Donata> The role of music is a key factor and universal language that resonates on the deepest level connecting people with brands. Each brand has a personality, character and values that can be widely recognised even in five notes. What I wish for is more brands would recognise this power and treat music as something that can explain the brand and unite it with its peers.

We also hear a lot about AI these days so I’m curious where this new trend will take us.

LBB> And when it comes to your particular field, whether sound design or composing, are there any particular ideas or pioneers that you go back to frequently or who really influence your thinking about the work you do?

Donata> I grew up playing piano and learning the classics. It never gave me much joy and fulfilment.

My first ground breaking discovery was Tool. The complexity and layers to their music gave me an eureka moment. The shades, textures and layers are always the most interesting to me.

LBB> On a typical day, what does your ‘listening diet’ look like?

Donata> When I work I always need absolute silence to not overload my senses and keep them sharp.

LBB> Do you have a collection of music/sounds and what shape does it take (are you a vinyl nerd, do you have hard drives full of random bird sounds, are you a hyper-organised spotify-er…)?

Donata> I use many different music platforms and I’m the only one who can crack the code on how my playlists are structured. You can call it a mess, but don’t judge ;)

LBB> Outside of the music and sound world, what sort of art or topics really excite you and do you ever relate that back to music (e.g. history buffs who love music that can help you travel through time, gamers who love interactive sound design… I mean it really could be anything!!)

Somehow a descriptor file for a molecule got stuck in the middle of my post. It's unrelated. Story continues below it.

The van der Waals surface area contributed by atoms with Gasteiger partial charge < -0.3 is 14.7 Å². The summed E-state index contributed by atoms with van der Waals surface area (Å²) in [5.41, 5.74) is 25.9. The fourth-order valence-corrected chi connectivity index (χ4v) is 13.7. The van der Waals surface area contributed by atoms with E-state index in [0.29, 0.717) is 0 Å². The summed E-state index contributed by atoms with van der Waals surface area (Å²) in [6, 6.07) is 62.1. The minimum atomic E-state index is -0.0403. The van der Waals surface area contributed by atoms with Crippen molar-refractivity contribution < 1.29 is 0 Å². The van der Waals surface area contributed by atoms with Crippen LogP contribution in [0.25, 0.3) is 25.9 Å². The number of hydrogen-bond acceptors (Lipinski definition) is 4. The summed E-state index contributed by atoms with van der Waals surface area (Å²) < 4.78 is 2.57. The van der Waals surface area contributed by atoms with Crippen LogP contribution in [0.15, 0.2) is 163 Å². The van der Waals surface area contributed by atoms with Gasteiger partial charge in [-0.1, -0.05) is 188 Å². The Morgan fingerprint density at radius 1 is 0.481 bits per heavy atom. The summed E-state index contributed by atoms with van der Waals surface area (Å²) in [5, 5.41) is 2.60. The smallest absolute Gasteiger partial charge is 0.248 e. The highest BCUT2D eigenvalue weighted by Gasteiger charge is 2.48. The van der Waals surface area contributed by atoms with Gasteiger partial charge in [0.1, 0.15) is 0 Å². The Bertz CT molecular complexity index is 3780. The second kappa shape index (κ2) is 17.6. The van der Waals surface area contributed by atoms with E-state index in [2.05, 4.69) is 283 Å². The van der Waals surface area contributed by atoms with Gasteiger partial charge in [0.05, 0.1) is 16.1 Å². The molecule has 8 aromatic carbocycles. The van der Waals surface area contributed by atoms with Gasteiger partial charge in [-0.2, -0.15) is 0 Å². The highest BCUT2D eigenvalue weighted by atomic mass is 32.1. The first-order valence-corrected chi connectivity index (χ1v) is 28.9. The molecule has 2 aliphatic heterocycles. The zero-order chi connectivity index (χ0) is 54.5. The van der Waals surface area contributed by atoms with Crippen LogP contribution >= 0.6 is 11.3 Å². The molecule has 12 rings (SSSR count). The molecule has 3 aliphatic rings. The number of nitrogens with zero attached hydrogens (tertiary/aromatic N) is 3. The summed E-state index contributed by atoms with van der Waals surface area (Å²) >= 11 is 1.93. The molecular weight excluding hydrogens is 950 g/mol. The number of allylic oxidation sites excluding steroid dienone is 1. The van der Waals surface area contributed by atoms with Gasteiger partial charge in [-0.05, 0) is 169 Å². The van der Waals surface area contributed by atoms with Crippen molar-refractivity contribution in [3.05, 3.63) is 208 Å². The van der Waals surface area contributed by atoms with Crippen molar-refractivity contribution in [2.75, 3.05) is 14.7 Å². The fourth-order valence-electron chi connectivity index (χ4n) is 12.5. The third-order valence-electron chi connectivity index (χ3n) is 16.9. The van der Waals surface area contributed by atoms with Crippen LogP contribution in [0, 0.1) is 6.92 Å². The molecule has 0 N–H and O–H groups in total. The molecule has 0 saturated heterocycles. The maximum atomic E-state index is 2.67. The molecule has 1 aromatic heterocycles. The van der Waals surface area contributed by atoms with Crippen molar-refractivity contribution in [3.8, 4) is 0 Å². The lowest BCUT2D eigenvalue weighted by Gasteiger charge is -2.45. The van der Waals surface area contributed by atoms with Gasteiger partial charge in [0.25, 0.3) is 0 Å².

Donata> I love art in general. I love written art, fine art, motion art, even food art but what excites me the most are new experiences in general. I can get inspired by loads of things – from ASMR artists to sounds the wind makes, so, I’d say I’m interested in every sense we have as humans and everything that surrounds us.

LBB> Let’s talk travel! It’s often cited as one of the most creatively inspiring things you can do - I’d love to know what are the most exciting or inspiring experiences you’ve had when it comes to sound and music on your travels?

Donata> You can call me an oddball but I just LOVE traditional music. I get shivers listening to elders chanting and music that comes deep from within. No matter if it’s East, West or North. Gregorian choirs – count me in! Ainu layered phrases – count me in! Didgeridoo - hell yes! I also love discovering ancient and forgotten instruments, so when I travel I seek music everywhere: from temples to streets and bonfires.

LBB> As we age, our ears change physically and our tastes evolve too, and life changes mean we don’t get to engage in our passions in the same intensity as in our youth - how has your relationship with sound and music changed over the years?

Donata> I’m fortunate to have the job that makes my music passion alive and blooming.

I may need a bit more silent moments these days, but pressing pause is important to have those goosebumps again the next day.

view more - Music & Sound
Sign up to our newsletters and stay up to date with the best work and breaking ad news from around the world.
Tracks & Fields, Mon, 06 Feb 2023 10:17:51 GMT